The Hall of Fame case for Blyleven (Cont.)
I know that many people don't like giving credit for longevity. And that's because longevity is kind of boring. They would point out that Blyleven only led the league in strikeouts once, rather than pointing out that he had 200-plus K's eight times (only Hall of Famers have done it that many times). They would point out that Blyleven made just two All-Star teams without noticing that he was a second-half pitcher -- he was 115-84 with a 2.93 ERA in August, September and October throughout his career.*
*Funny, I thought we LIKED pitchers who threw well late in the season. I thought we called those guys clutch. I really don't want to mention Jack Morris... still, we just have to bring up the 1987 playoffs once more. Morris was at the height of his powers in 1987 -- he went 18-11 with a 3.38 ERA that year. And his 98-win Tigers were huge favorites over Minnesota in the American League Championship Series.
However, Morris did not start Game 1 of the series -- Doyle Alexander did. Alexander had gone 9-0 with a 1.53 ERA after being traded to Detroit from Atlanta (for John Smoltz). Alexander got rocked in the game -- he gave up a second-inning homer to Gary Gaetti, and another homer to Gaetti in a three-run fifth inning. He still had the lead going into the eighth, gave up a single to Dan Gladden a double to Kirby Puckett and then was taken out... and the Tigers bullpen collapsed.
Anyway, Morris started the Tigers' must-win second game. And he got outpitched by... Bert Blyleven. Morris actually had a 2-0 lead in the game -- Blyleven allowed a two-run homer to Chet Lemon in the second inning -- but Morris gave it back in the bottom of the inning by allowing three. Morris gave up two more runs in the fifth on a single by Gladden. He gave up a home run to Kent Hrbek in the fifth. And... Blyleven cruised along, giving up only one more run (a late solo homer to Lou Whitaker) and took the win.
After four games, the Twins had a 3-games-to-1 lead, and... Blyleven came back to pitch on three days' rest. Jack Morris did not. Blyleven didn't pitch especially great -- six innings, three runs -- but he pitched well enough. He got his second win of the series, the clinching win, and the Twins went to the World Series.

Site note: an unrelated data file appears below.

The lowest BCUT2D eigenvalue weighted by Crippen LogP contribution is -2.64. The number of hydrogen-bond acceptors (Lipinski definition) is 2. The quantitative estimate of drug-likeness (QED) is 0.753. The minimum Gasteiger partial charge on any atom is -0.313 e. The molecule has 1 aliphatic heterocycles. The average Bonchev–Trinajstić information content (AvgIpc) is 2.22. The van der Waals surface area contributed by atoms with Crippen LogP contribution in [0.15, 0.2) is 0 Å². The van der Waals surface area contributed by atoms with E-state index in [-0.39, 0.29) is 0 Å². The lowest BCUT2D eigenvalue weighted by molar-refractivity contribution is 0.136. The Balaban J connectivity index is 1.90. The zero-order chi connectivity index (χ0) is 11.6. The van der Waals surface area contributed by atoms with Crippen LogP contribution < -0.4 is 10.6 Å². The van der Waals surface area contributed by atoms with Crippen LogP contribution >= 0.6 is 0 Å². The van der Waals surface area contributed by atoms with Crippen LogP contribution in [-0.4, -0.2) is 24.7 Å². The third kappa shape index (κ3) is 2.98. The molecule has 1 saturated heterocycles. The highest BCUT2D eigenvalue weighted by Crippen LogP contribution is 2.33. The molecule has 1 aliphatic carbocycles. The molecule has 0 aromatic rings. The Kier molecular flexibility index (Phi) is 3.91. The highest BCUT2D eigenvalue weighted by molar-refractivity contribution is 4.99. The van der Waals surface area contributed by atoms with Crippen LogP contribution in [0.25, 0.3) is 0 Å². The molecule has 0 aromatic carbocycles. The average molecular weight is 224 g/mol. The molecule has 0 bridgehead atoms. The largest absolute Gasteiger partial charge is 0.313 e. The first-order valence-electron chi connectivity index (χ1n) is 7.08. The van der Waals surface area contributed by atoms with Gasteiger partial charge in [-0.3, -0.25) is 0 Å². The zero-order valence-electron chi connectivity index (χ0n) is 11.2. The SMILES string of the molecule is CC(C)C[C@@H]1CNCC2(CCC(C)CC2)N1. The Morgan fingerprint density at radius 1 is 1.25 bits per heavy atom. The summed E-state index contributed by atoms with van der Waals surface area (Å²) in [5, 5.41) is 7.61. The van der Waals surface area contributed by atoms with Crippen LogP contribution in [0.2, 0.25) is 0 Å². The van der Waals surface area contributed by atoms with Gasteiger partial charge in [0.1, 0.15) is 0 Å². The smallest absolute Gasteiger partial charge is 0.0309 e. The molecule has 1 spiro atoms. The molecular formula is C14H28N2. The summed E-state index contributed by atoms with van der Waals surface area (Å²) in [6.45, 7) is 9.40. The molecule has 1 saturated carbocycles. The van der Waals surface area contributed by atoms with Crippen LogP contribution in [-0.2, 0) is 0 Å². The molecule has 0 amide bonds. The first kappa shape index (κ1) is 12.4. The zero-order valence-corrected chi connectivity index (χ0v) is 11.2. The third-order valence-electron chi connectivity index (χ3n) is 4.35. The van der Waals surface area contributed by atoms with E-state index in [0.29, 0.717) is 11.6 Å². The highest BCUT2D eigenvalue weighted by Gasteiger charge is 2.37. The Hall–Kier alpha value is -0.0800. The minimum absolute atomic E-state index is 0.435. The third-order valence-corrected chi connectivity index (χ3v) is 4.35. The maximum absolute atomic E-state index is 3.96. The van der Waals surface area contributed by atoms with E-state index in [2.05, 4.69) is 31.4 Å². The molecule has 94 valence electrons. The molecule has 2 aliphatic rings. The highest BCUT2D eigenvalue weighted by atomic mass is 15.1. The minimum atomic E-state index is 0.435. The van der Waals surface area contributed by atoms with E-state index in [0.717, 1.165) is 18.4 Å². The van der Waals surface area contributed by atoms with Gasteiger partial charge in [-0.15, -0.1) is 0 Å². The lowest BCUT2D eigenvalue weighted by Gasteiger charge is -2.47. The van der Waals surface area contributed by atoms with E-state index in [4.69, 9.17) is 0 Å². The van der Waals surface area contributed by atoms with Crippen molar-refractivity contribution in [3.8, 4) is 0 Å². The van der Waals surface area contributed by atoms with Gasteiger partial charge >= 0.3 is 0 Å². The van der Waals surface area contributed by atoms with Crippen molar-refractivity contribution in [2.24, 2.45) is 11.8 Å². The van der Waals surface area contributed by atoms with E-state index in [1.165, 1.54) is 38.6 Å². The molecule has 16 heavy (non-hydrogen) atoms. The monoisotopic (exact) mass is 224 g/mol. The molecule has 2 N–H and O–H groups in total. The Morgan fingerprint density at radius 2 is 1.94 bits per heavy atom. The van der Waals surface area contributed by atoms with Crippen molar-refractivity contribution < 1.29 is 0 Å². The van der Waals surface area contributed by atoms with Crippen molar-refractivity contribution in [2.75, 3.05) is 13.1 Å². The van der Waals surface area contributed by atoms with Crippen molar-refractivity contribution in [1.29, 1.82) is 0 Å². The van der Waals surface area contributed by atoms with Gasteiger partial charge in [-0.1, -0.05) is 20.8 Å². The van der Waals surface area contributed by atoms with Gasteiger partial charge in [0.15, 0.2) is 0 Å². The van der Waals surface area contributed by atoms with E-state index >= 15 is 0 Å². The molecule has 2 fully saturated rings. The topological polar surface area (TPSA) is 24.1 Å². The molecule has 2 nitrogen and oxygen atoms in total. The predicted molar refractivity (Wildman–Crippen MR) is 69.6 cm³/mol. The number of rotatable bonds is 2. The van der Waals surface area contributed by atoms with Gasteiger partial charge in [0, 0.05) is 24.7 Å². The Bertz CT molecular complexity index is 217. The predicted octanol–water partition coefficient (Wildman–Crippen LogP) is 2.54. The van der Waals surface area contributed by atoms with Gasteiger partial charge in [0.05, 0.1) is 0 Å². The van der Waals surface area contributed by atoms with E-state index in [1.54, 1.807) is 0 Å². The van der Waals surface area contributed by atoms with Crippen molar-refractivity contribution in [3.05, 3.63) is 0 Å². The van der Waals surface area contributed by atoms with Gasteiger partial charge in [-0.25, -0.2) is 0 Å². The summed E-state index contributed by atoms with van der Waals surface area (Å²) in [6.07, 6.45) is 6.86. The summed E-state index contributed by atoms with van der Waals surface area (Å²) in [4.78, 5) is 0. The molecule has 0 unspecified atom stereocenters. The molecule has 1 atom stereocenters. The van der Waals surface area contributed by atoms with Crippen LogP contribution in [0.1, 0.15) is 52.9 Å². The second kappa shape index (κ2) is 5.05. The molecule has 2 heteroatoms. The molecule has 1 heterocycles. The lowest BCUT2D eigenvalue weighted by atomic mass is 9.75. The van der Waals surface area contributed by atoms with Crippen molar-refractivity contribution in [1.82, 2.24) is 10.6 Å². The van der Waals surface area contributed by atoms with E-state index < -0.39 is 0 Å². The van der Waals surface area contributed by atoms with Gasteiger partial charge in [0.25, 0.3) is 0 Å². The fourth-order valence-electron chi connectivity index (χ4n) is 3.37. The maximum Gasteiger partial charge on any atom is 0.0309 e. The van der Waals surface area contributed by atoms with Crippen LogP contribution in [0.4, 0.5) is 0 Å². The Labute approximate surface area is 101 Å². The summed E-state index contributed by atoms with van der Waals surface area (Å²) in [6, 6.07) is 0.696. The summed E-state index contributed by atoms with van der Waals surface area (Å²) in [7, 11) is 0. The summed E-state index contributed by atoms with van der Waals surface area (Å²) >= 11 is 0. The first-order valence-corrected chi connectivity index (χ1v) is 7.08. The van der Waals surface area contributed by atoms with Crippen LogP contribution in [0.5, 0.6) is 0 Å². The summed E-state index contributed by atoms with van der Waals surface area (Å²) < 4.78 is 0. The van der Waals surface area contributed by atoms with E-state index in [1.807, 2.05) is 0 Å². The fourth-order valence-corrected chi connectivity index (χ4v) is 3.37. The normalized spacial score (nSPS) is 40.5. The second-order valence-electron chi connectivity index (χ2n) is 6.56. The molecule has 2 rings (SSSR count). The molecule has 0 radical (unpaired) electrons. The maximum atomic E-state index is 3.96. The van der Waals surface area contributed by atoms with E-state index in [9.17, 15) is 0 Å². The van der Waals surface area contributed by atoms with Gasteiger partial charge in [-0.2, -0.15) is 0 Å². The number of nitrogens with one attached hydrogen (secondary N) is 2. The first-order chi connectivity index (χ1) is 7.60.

People would point out that Blyleven only once led the league in ERA+ without mentioning that he finished second three times and in the top 5 seven times. They would point out that twice, later in his career, he gave up record-setting home run numbers without pointing out that over a long career his home run rate was better than those of Niekro, Sutton, Marichal, Bunning, Unit, Morris, Eckersley, Robin Roberts, Fergie and Catfish, among many others. People point at wins and losses without considering that Bert Blyleven played for teams that were sub-.500 when he was not pitching. And he lost 99 quality starts in his career (fifth most since 1954) and he had 79 quality start no-decisions (11th most). He lost 139 games when he pitched at least seven innings -- more than any pitcher since 1954. I'm just saying that there might be more than seems obvious at first glance.
The reason I put up the remarkable number of shutouts Blyleven had was not to say that those shutouts should qualify him for the Hall of Fame but only to point out... that he has a remarkable number of shutouts. The thing that I think Blyleven has going against him -- aside from him falling 13 victories short of 300 -- is the enduring image that he was not a great pitcher. He did not win a Cy Young. He did not make many All-Star teams. He did not excite kids when they got his baseball card. The idea that Blyleven was wildly unappreciated in his time does not rest easy in the mind. If he was that good, dammit, we would have noticed.
Well, as far as I know, a shutout is pretty much the best thing a pitcher can do for his team. He doesn't do it alone, of course, but he's the main component. And only eight pitchers in baseball history -- only THREE pitchers since the Deadball Era -- threw more shutouts than Bert Blyleven. Of course, all three of those pitchers -- Warren Spahn (three more shutouts), Ryan and Seaver (one more, as mentioned) -- were slam dunk, first ballot, no doubt Hall of Famers. In fact, as Rich Lederer has pointed out, every single one of the Top 20 shutout pitchers in baseball history are in the Hall of Fame... except Blyleven.
I'll give you one more statistic -- something to think about (I hope). There are shutouts. And then there are SHUTOUTS. I suspect that if a shutout is great, a super-shutout is even better. What's a super-shutout? Right: 1-0. That's the stuff of legend. Your team scrapes together one run and the pitcher makes that run stand up -- they'll write songs for that guy. Jack Morris did it in the World Series and is still remembered for it. Winning 1-0 is magical.
Well, you know what's coming now.
Bert Blyleven won FIFTEEN 1-0 games in his career. And I will bet you that no one -- certainly no one in 50 or 60 years -- had more 1-0 shutouts. I looked at the obvious choices and I have not found anyone yet.
At a glance (since 1954):
Steve Carlton won 12.
Look, the idea is not to convince you that Bert Blyleven belongs in the Hall of Fame. Of course I believe that. The idea is to convince anyone who cares that there might be more to his career. And that Blyleven was damned good.
Look: There are 38 starters in the Hall of Fame since Deadball. Blyleven's 118 ERA+ puts him in the middle third, his 287 wins would rank ninth overall, his 3,701 strikeouts would rank third, his 60 shutouts would rank fourth, his won-loss percentage would be low but still ahead of four others. By the readily available Hall of Fame standards, it seems pretty obvious to me that he's a Hall of Famer.
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